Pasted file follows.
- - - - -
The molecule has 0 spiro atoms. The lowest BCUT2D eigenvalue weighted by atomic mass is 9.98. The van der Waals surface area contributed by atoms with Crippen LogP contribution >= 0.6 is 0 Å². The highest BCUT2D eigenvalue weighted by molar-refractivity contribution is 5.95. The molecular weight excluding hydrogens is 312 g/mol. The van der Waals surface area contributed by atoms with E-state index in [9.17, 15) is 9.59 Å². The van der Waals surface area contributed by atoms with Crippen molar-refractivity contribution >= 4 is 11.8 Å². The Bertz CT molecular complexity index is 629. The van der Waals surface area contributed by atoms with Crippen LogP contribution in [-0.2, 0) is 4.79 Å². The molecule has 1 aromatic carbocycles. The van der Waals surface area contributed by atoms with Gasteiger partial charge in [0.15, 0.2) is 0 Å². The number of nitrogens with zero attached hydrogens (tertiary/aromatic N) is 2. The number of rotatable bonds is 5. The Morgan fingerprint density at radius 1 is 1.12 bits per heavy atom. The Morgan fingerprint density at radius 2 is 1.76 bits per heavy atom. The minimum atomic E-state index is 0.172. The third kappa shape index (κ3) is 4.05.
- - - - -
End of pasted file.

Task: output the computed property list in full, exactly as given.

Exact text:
The molecule has 0 spiro atoms. The lowest BCUT2D eigenvalue weighted by atomic mass is 9.98. The van der Waals surface area contributed by atoms with Crippen LogP contribution >= 0.6 is 0 Å². The highest BCUT2D eigenvalue weighted by molar-refractivity contribution is 5.95. The molecular weight excluding hydrogens is 312 g/mol. The van der Waals surface area contributed by atoms with E-state index in [9.17, 15) is 9.59 Å². The van der Waals surface area contributed by atoms with Crippen molar-refractivity contribution >= 4 is 11.8 Å². The Bertz CT molecular complexity index is 629. The van der Waals surface area contributed by atoms with Crippen LogP contribution in [-0.2, 0) is 4.79 Å². The molecule has 1 aromatic carbocycles. The van der Waals surface area contributed by atoms with Gasteiger partial charge in [0.15, 0.2) is 0 Å². The number of nitrogens with zero attached hydrogens (tertiary/aromatic N) is 2. The number of rotatable bonds is 5. The Morgan fingerprint density at radius 1 is 1.12 bits per heavy atom. The Morgan fingerprint density at radius 2 is 1.76 bits per heavy atom. The minimum atomic E-state index is 0.172. The third kappa shape index (κ3) is 4.05.